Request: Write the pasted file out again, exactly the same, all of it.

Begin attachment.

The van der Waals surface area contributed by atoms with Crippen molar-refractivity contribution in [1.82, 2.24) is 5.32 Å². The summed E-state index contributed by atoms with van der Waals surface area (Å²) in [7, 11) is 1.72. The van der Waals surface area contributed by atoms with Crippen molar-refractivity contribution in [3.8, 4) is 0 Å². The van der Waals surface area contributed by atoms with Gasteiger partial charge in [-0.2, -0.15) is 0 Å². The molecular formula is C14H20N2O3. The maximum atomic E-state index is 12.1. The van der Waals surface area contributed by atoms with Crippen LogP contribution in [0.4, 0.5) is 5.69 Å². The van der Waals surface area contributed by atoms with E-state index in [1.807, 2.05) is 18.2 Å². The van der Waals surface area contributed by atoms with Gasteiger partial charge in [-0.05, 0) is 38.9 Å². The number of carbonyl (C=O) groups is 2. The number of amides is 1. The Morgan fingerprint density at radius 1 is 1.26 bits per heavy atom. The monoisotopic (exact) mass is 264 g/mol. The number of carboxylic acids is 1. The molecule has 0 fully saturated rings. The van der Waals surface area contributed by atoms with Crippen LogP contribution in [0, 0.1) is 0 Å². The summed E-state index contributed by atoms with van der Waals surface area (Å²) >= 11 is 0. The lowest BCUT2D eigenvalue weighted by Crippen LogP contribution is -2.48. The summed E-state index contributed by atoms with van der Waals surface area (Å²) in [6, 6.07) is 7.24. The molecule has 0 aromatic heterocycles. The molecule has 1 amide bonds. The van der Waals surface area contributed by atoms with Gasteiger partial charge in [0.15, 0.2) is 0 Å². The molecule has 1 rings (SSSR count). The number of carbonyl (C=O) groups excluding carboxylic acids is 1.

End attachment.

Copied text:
The van der Waals surface area contributed by atoms with Crippen molar-refractivity contribution in [1.82, 2.24) is 5.32 Å². The summed E-state index contributed by atoms with van der Waals surface area (Å²) in [7, 11) is 1.72. The van der Waals surface area contributed by atoms with Crippen molar-refractivity contribution in [3.8, 4) is 0 Å². The van der Waals surface area contributed by atoms with Gasteiger partial charge in [-0.2, -0.15) is 0 Å². The molecular formula is C14H20N2O3. The maximum atomic E-state index is 12.1. The van der Waals surface area contributed by atoms with Crippen LogP contribution in [0.4, 0.5) is 5.69 Å². The van der Waals surface area contributed by atoms with E-state index in [1.807, 2.05) is 18.2 Å². The van der Waals surface area contributed by atoms with Gasteiger partial charge in [-0.05, 0) is 38.9 Å². The number of carbonyl (C=O) groups is 2. The number of amides is 1. The Morgan fingerprint density at radius 1 is 1.26 bits per heavy atom. The monoisotopic (exact) mass is 264 g/mol. The number of carboxylic acids is 1. The molecule has 0 fully saturated rings. The van der Waals surface area contributed by atoms with Crippen LogP contribution in [0, 0.1) is 0 Å². The summed E-state index contributed by atoms with van der Waals surface area (Å²) >= 11 is 0. The lowest BCUT2D eigenvalue weighted by Crippen LogP contribution is -2.48. The summed E-state index contributed by atoms with van der Waals surface area (Å²) in [6, 6.07) is 7.24. The molecule has 0 aromatic heterocycles. The molecule has 1 amide bonds. The van der Waals surface area contributed by atoms with Gasteiger partial charge in [0.15, 0.2) is 0 Å². The molecule has 1 rings (SSSR count). The number of carbonyl (C=O) groups excluding carboxylic acids is 1.